From Mad In America: New research was conducted to study how immigration affects mental health in Sweden. The researchers wanted to find out if immigrants living in areas where they are surrounded by others from the same region of origin are less likely to develop psychotic disorders. Psychotic disorders are when a person experiences hallucinations (seeing, hearing, feeling things others cannot), delusions (strange or bizarre beliefs such as ‘I am God’), and strange behavior. These areas are called “own-region high-density” neighborhoods.
The study was led by Jennifer Dykxhoorn from the University College of London. The researchers found that living in these own-region high-density neighborhoods actually protects against psychotic disorders. In other words, immigrants living around people who are from a person’s own land/culture (area of origin) have lower chances of becoming psychotic. This is especially true for immigrants who are easily recognized as minorities. This suggests that the increased risk of mental disorders found in immigrant communities is likely due to social factors and discrimination.
In the past, many studies have shown that immigrants, especially minority groups, are more likely to be diagnosed with mental disorders like psychosis. This risk is even higher for refugees who have experienced traumatic events. There are different theories for why this happens. Some researchers believe it’s because of the difficulties immigrants face when adapting to a new culture, and the stress it brings. Others think it’s because moving from one culture to another can cause a sense of disconnection and loss of identity.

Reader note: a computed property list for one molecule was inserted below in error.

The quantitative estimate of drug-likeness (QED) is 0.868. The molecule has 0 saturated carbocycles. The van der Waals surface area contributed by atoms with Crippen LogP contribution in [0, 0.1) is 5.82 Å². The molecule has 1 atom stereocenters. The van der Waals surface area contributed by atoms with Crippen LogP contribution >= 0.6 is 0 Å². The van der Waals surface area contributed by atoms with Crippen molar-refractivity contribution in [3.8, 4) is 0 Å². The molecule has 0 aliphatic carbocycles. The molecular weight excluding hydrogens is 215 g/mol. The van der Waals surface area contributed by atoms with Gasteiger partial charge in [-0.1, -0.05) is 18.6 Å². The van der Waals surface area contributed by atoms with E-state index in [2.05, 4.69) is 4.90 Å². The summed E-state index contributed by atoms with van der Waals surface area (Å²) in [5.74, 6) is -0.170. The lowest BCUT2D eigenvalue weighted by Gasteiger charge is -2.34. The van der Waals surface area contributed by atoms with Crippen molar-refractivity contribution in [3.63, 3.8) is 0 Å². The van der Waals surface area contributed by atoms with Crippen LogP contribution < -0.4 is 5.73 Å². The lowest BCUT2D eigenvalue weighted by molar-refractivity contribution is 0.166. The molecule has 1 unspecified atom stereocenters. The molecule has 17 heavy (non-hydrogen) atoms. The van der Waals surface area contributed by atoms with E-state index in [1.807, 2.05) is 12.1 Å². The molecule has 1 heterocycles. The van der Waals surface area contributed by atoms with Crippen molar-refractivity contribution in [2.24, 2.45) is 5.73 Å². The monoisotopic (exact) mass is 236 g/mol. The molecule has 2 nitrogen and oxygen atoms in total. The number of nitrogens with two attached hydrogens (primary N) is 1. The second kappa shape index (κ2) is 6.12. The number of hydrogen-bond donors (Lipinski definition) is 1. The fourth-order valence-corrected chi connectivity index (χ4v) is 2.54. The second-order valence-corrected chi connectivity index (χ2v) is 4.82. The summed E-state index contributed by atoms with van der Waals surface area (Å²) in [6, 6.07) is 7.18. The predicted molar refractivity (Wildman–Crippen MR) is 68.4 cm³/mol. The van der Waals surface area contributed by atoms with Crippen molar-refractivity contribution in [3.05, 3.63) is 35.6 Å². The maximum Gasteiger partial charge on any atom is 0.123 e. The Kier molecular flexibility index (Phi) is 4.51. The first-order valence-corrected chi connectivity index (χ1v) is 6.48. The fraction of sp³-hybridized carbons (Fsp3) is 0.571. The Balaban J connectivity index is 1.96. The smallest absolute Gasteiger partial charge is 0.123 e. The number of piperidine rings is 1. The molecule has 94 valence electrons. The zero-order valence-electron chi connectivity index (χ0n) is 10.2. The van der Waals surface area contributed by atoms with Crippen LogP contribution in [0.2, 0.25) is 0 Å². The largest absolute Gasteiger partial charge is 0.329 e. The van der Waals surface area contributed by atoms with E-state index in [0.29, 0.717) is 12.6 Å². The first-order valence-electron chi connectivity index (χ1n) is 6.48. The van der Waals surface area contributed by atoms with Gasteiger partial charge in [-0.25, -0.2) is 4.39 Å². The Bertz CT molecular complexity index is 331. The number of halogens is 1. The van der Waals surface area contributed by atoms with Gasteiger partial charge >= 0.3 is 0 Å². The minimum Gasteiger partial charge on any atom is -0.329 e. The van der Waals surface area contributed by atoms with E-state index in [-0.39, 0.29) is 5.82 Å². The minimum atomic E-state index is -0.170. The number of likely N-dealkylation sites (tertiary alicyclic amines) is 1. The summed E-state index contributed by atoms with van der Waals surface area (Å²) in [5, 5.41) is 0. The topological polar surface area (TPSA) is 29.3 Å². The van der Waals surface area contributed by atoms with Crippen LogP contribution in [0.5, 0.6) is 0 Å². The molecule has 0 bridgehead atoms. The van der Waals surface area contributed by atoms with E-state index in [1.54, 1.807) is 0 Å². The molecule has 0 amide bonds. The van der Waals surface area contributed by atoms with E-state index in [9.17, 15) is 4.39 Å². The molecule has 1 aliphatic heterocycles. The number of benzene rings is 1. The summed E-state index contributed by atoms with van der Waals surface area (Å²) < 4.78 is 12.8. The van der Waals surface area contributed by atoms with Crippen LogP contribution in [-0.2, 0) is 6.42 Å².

Immigrants and minority groups are also more likely to experience forced medical treatment.
In this study, Dykxhoorn and her team collected data from a Swedish database called “Psychiatry Sweden.” They focused on migrants and their children who were born between 1982 and 1996, were permanent residents of Sweden, and were 15 years or older. They identified a group of 468,223 individuals, out of which 4,582 had been diagnosed with a non-affective psychotic disorder.
The researchers found that living in high-density areas was protective for many ethnic groups. The chances of getting a psychotic disorder increased when the own-region migrant density decreased. This effect was stronger for migrants who were visible minorities, which included people from Asia, the Middle East and North Africa, sub-Saharan Africa, and South America. However, this effect was not found for people from non-visible minority groups.
The researchers also found that the risk of psychosis was higher for migrants than for their children, and this risk increased in low-density areas.
The researchers believe that the reason behind these findings is related to social factors. Migrants living in areas with higher own-region density have more social support, feel more included, face less discrimination and prejudice, and have a stronger sense of community and belonging. Being part of a wider community can provide support and help with various aspects of life. On the other hand, living in areas with low ethnic density can lead to feeling different from the surroundings, experiencing more social stress, and facing discrimination.
These findings show the importance of community and connection. Living in areas with many people who share a similar appearance, culture, and language can have a positive effect on mental health. Previous studies have shown that close social relationships and frequent social interactions can help people experiencing symptoms associated with psychosis.
This article originally appeared in Mad in America and can be read here.
This is an AI generated version edited for a South Asian audience.